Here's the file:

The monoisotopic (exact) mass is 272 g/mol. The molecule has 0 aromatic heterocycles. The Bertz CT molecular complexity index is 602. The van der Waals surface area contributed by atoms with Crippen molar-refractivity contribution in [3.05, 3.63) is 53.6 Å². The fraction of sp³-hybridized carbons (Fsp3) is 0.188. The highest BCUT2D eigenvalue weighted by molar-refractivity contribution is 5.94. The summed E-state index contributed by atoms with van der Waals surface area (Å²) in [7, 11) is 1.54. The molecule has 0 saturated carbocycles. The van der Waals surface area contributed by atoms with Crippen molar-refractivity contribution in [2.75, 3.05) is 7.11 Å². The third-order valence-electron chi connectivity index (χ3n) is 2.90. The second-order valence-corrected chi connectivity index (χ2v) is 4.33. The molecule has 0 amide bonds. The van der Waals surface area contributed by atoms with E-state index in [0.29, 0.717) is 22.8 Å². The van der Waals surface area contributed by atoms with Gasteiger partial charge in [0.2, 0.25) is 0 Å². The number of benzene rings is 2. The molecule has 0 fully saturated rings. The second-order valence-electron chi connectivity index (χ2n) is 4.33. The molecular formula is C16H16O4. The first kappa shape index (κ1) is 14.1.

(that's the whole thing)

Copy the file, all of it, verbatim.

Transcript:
The monoisotopic (exact) mass is 272 g/mol. The molecule has 0 aromatic heterocycles. The Bertz CT molecular complexity index is 602. The van der Waals surface area contributed by atoms with Crippen molar-refractivity contribution in [3.05, 3.63) is 53.6 Å². The fraction of sp³-hybridized carbons (Fsp3) is 0.188. The highest BCUT2D eigenvalue weighted by molar-refractivity contribution is 5.94. The summed E-state index contributed by atoms with van der Waals surface area (Å²) in [7, 11) is 1.54. The molecule has 0 saturated carbocycles. The van der Waals surface area contributed by atoms with Crippen molar-refractivity contribution in [2.75, 3.05) is 7.11 Å². The third-order valence-electron chi connectivity index (χ3n) is 2.90. The second-order valence-corrected chi connectivity index (χ2v) is 4.33. The molecule has 0 amide bonds. The van der Waals surface area contributed by atoms with E-state index in [0.29, 0.717) is 22.8 Å². The van der Waals surface area contributed by atoms with Gasteiger partial charge in [0.2, 0.25) is 0 Å². The number of benzene rings is 2. The molecule has 0 fully saturated rings. The second-order valence-electron chi connectivity index (χ2n) is 4.33. The molecular formula is C16H16O4. The first kappa shape index (κ1) is 14.1.